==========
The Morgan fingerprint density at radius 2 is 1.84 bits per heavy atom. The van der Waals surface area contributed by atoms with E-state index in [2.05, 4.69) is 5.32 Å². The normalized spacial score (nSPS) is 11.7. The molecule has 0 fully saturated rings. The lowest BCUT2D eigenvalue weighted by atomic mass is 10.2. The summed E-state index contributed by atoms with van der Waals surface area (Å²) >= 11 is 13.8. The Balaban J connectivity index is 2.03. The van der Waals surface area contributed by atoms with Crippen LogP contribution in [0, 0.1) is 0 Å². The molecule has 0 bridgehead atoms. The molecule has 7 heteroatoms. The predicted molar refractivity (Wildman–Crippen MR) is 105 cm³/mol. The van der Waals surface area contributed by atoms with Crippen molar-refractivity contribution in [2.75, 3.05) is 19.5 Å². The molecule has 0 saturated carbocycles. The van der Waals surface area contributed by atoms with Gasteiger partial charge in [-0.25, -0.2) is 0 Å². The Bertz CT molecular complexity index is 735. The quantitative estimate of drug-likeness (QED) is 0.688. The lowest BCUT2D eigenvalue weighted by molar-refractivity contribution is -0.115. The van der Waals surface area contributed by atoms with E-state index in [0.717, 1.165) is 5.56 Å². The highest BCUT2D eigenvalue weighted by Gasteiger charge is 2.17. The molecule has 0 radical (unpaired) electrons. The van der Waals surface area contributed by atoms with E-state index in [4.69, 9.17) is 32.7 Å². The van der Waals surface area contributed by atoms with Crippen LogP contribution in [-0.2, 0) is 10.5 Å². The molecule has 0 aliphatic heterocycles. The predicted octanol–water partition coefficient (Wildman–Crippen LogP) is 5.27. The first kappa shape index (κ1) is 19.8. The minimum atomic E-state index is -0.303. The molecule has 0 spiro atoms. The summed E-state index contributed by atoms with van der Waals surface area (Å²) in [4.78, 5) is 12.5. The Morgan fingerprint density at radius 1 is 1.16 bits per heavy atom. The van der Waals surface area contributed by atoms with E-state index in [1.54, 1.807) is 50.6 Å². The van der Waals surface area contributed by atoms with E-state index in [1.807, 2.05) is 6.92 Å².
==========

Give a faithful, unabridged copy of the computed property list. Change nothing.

The Morgan fingerprint density at radius 2 is 1.84 bits per heavy atom. The van der Waals surface area contributed by atoms with E-state index in [2.05, 4.69) is 5.32 Å². The normalized spacial score (nSPS) is 11.7. The molecule has 0 fully saturated rings. The lowest BCUT2D eigenvalue weighted by atomic mass is 10.2. The summed E-state index contributed by atoms with van der Waals surface area (Å²) >= 11 is 13.8. The Balaban J connectivity index is 2.03. The van der Waals surface area contributed by atoms with Crippen LogP contribution in [0, 0.1) is 0 Å². The molecule has 0 bridgehead atoms. The molecule has 7 heteroatoms. The predicted molar refractivity (Wildman–Crippen MR) is 105 cm³/mol. The van der Waals surface area contributed by atoms with Crippen molar-refractivity contribution in [2.75, 3.05) is 19.5 Å². The molecule has 0 saturated carbocycles. The van der Waals surface area contributed by atoms with Gasteiger partial charge in [-0.25, -0.2) is 0 Å². The Bertz CT molecular complexity index is 735. The quantitative estimate of drug-likeness (QED) is 0.688. The lowest BCUT2D eigenvalue weighted by molar-refractivity contribution is -0.115. The van der Waals surface area contributed by atoms with E-state index in [0.717, 1.165) is 5.56 Å². The highest BCUT2D eigenvalue weighted by Gasteiger charge is 2.17. The molecule has 0 radical (unpaired) electrons. The van der Waals surface area contributed by atoms with E-state index in [4.69, 9.17) is 32.7 Å². The van der Waals surface area contributed by atoms with Crippen LogP contribution in [-0.2, 0) is 10.5 Å². The molecule has 0 aliphatic heterocycles. The predicted octanol–water partition coefficient (Wildman–Crippen LogP) is 5.27. The first kappa shape index (κ1) is 19.8. The minimum atomic E-state index is -0.303. The molecule has 0 spiro atoms. The summed E-state index contributed by atoms with van der Waals surface area (Å²) in [4.78, 5) is 12.5. The Morgan fingerprint density at radius 1 is 1.16 bits per heavy atom. The van der Waals surface area contributed by atoms with E-state index in [1.54, 1.807) is 50.6 Å². The van der Waals surface area contributed by atoms with E-state index in [1.807, 2.05) is 6.92 Å².